• Blazer

               /  March 17, 2017

              @Maureen ,what additives and ingredients companies put in food has NOTHING to do with market share.Its what is allowable by law.Thats fact….you have NFI.

            • MaureenW

               /  March 17, 2017

              @ Blazer Where did I say that additives have anything to do with market share? I think you’re on a different topic – keep up old boy

            • Blazer

               /  March 17, 2017

              @Maureen..you responded to this….’I’m not saying producers are entirely to blame … but for our society, which is a collective of all of us, to allow them to do carte blanche whatever they like is equally stupid and potentially disasterous’……with your facile mkt share argument….keep up…old…girl!Key word=allow’.

            • P sells …

              Not only that, P is more available than dope in many places because of the Police’s [government’s] stringent efforts to enforce marijuana laws …

              Its a Black Market corollary of the Fast-Food ‘Free’ Market …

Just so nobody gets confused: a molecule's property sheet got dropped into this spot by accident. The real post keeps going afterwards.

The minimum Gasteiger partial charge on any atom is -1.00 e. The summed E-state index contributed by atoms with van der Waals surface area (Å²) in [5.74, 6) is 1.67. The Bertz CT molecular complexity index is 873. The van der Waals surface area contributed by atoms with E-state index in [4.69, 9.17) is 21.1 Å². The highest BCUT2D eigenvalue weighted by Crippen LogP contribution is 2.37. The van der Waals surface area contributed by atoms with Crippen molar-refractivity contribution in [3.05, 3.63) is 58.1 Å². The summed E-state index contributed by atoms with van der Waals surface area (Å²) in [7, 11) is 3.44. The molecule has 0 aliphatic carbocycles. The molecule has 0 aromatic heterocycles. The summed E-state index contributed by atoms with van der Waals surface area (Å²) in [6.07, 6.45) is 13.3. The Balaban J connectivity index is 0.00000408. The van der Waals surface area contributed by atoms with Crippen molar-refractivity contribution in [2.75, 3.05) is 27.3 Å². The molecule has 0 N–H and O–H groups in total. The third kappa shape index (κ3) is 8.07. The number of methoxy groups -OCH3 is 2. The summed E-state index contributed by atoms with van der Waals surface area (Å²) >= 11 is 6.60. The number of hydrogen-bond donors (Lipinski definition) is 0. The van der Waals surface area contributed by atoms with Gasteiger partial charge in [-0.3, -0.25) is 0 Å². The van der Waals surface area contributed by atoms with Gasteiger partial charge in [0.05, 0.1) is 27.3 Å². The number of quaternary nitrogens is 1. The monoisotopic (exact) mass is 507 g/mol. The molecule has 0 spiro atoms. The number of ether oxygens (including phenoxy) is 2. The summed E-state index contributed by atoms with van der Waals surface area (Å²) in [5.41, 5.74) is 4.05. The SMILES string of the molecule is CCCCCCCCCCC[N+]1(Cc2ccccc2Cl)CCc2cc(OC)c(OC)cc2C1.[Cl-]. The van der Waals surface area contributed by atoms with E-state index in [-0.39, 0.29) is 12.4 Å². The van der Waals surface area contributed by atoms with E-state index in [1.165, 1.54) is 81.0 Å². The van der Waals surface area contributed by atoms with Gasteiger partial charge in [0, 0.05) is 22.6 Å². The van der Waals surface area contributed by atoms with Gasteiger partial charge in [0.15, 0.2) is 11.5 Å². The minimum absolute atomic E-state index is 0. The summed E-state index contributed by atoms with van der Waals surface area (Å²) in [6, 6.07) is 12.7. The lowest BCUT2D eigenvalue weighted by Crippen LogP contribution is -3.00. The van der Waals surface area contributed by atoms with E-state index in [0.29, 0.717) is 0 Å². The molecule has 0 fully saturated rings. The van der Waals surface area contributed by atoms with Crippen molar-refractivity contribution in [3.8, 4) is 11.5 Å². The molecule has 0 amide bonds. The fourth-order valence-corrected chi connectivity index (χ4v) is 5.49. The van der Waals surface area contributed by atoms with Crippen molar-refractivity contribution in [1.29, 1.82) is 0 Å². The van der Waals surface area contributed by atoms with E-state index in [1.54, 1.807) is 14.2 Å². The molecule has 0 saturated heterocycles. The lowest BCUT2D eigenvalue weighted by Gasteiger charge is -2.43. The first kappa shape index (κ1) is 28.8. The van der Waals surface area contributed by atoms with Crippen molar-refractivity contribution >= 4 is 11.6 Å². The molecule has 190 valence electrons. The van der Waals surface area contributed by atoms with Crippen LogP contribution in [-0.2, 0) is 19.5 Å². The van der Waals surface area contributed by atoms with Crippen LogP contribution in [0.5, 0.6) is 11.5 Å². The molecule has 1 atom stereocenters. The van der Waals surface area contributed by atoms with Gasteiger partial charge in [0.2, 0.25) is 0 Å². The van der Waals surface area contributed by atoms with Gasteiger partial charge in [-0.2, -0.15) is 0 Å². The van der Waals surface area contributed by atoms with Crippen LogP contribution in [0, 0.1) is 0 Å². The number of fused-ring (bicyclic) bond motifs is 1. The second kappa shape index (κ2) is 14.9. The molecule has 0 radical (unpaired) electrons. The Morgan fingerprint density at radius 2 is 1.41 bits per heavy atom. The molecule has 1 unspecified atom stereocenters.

The laissez faire, market-share, ‘Market Rules’ attitude has already had numerous disasterous effects … e.g. obesity … dangerous attack dogs … People don’t “need” to own dangerous attack dogs …

              I know you think I’m advocating totalitarian socialism but I’m not … just a balance of the two, individual and collective or community responsibility …

            • MaureenW

               /  March 17, 2017

              @ PZ you are trying to excuse gluttony by saying it’s the fault of Food producers. Have you ever been elbowed or shoved out of the way at a buffet – I have on plenty of occasions. You’re only safe if you stand by green salads. Gluttons are gluttons for any food / every food – the more fat and carbohydrates the better. Just not salads. This has nothing to do with with food producers – their products just happen to be some of the items that gluttons are gluttons for. It’s a behavioural issue that could possibly be assisted with some early nutrition education – so … back to my original comment.

            • Blazer

               /  March 17, 2017

              @Maureen../..priceless…’Have you ever been elbowed or shoved out of the way at a buffet – I have on plenty of occasions.’Bol.

            • You’re focus on “gluttony” seems downright medieval and kinda creepy IMHO Maureen …

              The converse of “gluttons are gluttons” might also be true, gluttons are victims of food producers and marketers and social conditioning …

              Obese P1: “What did you have each lunchtime from the tuck-shop at your high school?”

              Obese P2: “Orh, ya know … meat pies and doughnuts … caramel slices, chocolate bars and ice-cream, Coke, Fanta or Sprite.”